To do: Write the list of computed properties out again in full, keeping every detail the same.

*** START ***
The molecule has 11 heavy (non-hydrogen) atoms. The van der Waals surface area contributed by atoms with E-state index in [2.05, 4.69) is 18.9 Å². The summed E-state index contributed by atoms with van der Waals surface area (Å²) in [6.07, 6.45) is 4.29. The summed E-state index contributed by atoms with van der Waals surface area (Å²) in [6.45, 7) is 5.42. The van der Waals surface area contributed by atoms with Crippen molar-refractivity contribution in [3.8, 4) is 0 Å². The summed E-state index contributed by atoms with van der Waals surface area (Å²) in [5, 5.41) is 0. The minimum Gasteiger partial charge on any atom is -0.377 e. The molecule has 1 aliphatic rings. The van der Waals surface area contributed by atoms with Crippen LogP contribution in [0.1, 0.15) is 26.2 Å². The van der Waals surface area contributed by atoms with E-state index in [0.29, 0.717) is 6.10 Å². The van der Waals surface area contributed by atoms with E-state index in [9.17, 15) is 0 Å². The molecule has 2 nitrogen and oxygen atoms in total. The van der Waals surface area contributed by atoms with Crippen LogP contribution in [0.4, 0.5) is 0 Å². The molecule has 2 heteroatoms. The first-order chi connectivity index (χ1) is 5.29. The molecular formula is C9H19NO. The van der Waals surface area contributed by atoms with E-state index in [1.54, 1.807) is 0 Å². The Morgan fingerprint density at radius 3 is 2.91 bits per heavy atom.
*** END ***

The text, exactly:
The molecule has 11 heavy (non-hydrogen) atoms. The van der Waals surface area contributed by atoms with E-state index in [2.05, 4.69) is 18.9 Å². The summed E-state index contributed by atoms with van der Waals surface area (Å²) in [6.07, 6.45) is 4.29. The summed E-state index contributed by atoms with van der Waals surface area (Å²) in [6.45, 7) is 5.42. The van der Waals surface area contributed by atoms with Crippen molar-refractivity contribution in [3.8, 4) is 0 Å². The summed E-state index contributed by atoms with van der Waals surface area (Å²) in [5, 5.41) is 0. The minimum Gasteiger partial charge on any atom is -0.377 e. The molecule has 1 aliphatic rings. The van der Waals surface area contributed by atoms with Crippen LogP contribution in [0.1, 0.15) is 26.2 Å². The van der Waals surface area contributed by atoms with E-state index in [0.29, 0.717) is 6.10 Å². The van der Waals surface area contributed by atoms with E-state index in [9.17, 15) is 0 Å². The molecule has 2 nitrogen and oxygen atoms in total. The van der Waals surface area contributed by atoms with Crippen LogP contribution in [0.4, 0.5) is 0 Å². The molecule has 2 heteroatoms. The first-order chi connectivity index (χ1) is 5.29. The molecular formula is C9H19NO. The van der Waals surface area contributed by atoms with E-state index in [1.54, 1.807) is 0 Å². The Morgan fingerprint density at radius 3 is 2.91 bits per heavy atom.